Throughout the play, Creon shows many examples of how he is imperfect. One example would be how he believes that the state is primary to his family and relationships, “If this is your pleasure, Creon, treating our city’s enemy and our friend this way … the power is yours, I suppose, to enforce it with the laws, both for the dead and all of us, the living,” this quotation said by the leader of the chorus describes how the elder people of Thebes respect their family more than the state, but they held back on their opinions, knowing of what Creon, the leader, wanted to hear (235-240). Another example of how Creon shows the audience of how he is imperfect is when, Creon meets with Haemon. Creon argues with Haemon about how people should act towards the country which they reside in, “But whoever steps out of line, violates the laws or presumes to hand out orders to his superiors, he’ll win no praise from me. But that man the city places in authority, his orders must be obeyed, large and small, right and wrong,” Creon believes since he has the highest throne in his country, that he should be obeyed whether the circumstance (745-751). Lastly, Creon demonstrates to the audience that he is imperfect by wanting to protect his country too much. This is visible when Creon sentences Antigone to a slow death, because of burying her brother, who was outcasted as a traitor. Creon put the state over his family which will lead to the complete
Creon is first portrayed as a leader with rational laws and consequences for breaking them. But by the end of the play, Creon is a completely different character; he has let his excessive pride and hubris take over him. He doesn’t realize his change in character until it is brought to him through the prophecy of Teiresias, when it is already too late. Creon can be identified as a tragic hero because he shows great signs of stubbornness and pride. Considering he is the King of Thebes, he follows his rules and laws without listening to his citizen’s concerns, nor does he care about the gods wishes. His role as a hubris influences many of his choices, he believes in only his own thoughts and wishes. Creon abuses his power just because he can, without thinking of the consequences.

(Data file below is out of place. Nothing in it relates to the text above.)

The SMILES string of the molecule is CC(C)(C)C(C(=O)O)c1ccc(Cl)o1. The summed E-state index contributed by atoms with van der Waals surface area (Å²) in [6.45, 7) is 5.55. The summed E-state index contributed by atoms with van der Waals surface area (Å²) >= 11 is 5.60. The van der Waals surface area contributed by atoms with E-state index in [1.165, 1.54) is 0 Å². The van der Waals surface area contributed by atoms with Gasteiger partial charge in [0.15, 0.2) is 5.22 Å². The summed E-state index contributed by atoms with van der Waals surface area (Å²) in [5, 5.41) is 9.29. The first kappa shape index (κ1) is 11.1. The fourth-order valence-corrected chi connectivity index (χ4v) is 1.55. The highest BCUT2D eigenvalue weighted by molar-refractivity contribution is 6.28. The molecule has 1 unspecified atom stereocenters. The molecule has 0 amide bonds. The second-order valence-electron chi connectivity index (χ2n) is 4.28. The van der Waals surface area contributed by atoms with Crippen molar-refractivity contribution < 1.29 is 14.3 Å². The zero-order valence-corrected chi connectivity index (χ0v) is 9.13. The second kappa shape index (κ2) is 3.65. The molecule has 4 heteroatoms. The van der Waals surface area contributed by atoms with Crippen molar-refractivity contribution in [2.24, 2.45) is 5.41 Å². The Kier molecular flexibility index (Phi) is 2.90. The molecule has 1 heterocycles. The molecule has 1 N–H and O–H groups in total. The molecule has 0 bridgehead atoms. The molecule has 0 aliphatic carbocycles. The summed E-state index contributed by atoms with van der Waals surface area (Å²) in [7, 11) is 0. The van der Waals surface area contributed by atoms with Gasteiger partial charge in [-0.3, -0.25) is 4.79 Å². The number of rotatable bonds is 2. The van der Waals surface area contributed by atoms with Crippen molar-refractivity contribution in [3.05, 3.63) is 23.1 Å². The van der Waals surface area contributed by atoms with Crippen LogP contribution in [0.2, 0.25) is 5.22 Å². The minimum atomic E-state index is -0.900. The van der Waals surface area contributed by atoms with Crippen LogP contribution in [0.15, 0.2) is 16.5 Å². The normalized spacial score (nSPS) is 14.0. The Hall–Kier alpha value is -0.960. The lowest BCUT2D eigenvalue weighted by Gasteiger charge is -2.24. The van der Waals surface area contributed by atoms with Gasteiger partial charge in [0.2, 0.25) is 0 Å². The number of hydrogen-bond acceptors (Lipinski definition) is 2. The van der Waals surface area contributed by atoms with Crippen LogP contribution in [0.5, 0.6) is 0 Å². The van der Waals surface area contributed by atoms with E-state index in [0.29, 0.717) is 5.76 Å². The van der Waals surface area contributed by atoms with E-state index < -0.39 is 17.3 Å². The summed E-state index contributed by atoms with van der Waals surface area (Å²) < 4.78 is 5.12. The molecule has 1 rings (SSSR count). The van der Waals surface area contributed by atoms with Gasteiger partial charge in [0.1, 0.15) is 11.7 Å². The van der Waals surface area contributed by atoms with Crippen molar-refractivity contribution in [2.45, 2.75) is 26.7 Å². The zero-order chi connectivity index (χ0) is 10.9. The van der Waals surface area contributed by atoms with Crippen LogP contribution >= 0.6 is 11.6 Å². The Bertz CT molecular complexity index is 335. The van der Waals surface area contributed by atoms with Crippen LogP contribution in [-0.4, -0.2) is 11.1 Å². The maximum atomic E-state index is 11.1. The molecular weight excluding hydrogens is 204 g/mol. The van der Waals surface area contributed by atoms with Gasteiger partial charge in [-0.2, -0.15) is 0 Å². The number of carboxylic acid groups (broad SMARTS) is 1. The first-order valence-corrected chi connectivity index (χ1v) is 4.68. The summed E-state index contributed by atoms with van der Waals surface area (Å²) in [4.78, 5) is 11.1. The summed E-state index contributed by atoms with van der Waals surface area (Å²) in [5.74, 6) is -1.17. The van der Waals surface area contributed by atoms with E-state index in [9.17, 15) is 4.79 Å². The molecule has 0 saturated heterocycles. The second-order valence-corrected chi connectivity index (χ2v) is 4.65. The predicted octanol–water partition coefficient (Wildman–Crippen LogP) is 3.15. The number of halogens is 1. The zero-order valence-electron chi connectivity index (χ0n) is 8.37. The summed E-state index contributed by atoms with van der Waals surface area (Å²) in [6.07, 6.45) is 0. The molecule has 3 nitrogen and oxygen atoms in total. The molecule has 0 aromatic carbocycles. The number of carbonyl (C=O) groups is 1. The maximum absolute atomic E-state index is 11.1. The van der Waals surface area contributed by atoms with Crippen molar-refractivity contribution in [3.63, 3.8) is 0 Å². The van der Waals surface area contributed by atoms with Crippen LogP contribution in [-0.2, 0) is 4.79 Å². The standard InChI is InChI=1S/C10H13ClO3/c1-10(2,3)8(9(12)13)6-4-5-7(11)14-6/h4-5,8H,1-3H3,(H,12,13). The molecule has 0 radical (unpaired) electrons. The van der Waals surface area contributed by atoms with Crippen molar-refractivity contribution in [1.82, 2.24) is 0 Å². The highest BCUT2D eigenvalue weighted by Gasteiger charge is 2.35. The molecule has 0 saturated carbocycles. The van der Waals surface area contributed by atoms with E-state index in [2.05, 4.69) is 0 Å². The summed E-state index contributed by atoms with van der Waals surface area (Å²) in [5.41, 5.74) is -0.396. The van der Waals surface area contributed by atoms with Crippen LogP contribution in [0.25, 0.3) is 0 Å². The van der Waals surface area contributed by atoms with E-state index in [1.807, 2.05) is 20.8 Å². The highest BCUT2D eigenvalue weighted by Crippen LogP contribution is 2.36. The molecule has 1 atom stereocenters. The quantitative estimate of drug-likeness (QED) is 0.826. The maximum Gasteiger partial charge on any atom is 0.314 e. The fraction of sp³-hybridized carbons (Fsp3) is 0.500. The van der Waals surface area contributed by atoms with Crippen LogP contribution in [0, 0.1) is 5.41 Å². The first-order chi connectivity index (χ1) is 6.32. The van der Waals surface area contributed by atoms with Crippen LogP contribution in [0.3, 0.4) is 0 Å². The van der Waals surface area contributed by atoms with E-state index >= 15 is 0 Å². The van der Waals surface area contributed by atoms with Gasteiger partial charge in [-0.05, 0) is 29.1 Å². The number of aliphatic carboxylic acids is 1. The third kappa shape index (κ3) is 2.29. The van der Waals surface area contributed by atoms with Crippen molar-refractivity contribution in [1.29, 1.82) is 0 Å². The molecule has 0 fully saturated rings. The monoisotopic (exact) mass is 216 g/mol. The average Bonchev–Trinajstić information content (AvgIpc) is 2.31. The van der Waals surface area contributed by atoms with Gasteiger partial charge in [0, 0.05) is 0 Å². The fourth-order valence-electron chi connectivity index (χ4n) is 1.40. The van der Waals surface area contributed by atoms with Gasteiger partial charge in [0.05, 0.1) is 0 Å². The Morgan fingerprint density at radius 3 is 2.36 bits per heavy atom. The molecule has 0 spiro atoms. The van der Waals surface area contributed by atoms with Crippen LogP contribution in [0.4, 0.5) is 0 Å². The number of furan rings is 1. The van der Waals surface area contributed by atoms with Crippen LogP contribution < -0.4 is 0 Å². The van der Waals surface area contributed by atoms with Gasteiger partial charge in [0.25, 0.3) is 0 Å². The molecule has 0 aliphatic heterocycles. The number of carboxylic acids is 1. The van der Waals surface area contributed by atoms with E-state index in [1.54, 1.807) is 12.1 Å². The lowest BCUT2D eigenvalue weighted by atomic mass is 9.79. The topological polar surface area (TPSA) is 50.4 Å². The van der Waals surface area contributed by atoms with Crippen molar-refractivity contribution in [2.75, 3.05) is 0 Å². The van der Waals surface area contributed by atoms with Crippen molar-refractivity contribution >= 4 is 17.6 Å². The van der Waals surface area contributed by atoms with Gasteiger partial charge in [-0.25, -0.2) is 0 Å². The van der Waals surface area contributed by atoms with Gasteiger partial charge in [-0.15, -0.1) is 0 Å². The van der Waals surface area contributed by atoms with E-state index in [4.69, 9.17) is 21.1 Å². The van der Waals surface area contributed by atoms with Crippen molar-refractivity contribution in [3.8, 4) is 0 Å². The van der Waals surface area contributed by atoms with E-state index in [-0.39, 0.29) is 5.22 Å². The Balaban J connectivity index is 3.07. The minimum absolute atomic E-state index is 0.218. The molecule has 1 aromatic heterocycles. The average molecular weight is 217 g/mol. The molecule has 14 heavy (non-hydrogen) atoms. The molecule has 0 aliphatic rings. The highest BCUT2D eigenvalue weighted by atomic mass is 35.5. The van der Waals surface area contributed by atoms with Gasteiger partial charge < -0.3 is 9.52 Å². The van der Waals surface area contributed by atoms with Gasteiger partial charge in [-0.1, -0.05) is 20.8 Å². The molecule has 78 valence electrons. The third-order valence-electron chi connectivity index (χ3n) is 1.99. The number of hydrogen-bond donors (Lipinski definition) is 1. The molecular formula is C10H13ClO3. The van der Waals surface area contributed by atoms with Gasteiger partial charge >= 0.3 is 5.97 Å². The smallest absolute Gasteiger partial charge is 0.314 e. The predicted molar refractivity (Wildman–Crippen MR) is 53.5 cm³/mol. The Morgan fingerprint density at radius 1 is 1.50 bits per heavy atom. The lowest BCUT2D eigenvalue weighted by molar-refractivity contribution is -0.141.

Creon has more to offer than just his nobility, he has flaw. Creon arrested Antigone's sister Ismene for no reason at all, just because he thought that she did something, and when he had no proof of it whatever. He thought that he had enough courage to pull ismene into the house and accuses her of something she didn’t do. Creon thinks that sense he’s the king then everyone needs to talk to him in a certain way. He gets mad when people talk to him like he’s just a person but he doesn’t realize that their trying to tell him something important and he won’t listen to
Due to his unwavering pride and refusal to see through the eyes of others, Creon falls from his position of immense power and wealth which in the end doesn’t matter because all his loved ones and family are now dead.
I remember a time when I was younger, my mom told me to clean up my room and I didn’t want to at the time, so I said no. She got mad and yelled at me to go to timeout. I was being really stubborn. I didn’t want to hear or do anything people were telling me. Creon is the same way. He doesn’t care what people say about his ruling. In the play “Antigone” written by Sophocles, Creon is the king of a town named Thebes. He is a stubborn old man that wants everyone to obey his ruling, he is also quick to judge, and in the end, understanding. I’m going to talk about Creon’s power hungry ways and why he does what he does. Creon is a very stubborn person that only thinks that he is right, when he interacts with Antigone, he is very rude and mean, he won’t listen to anything she says.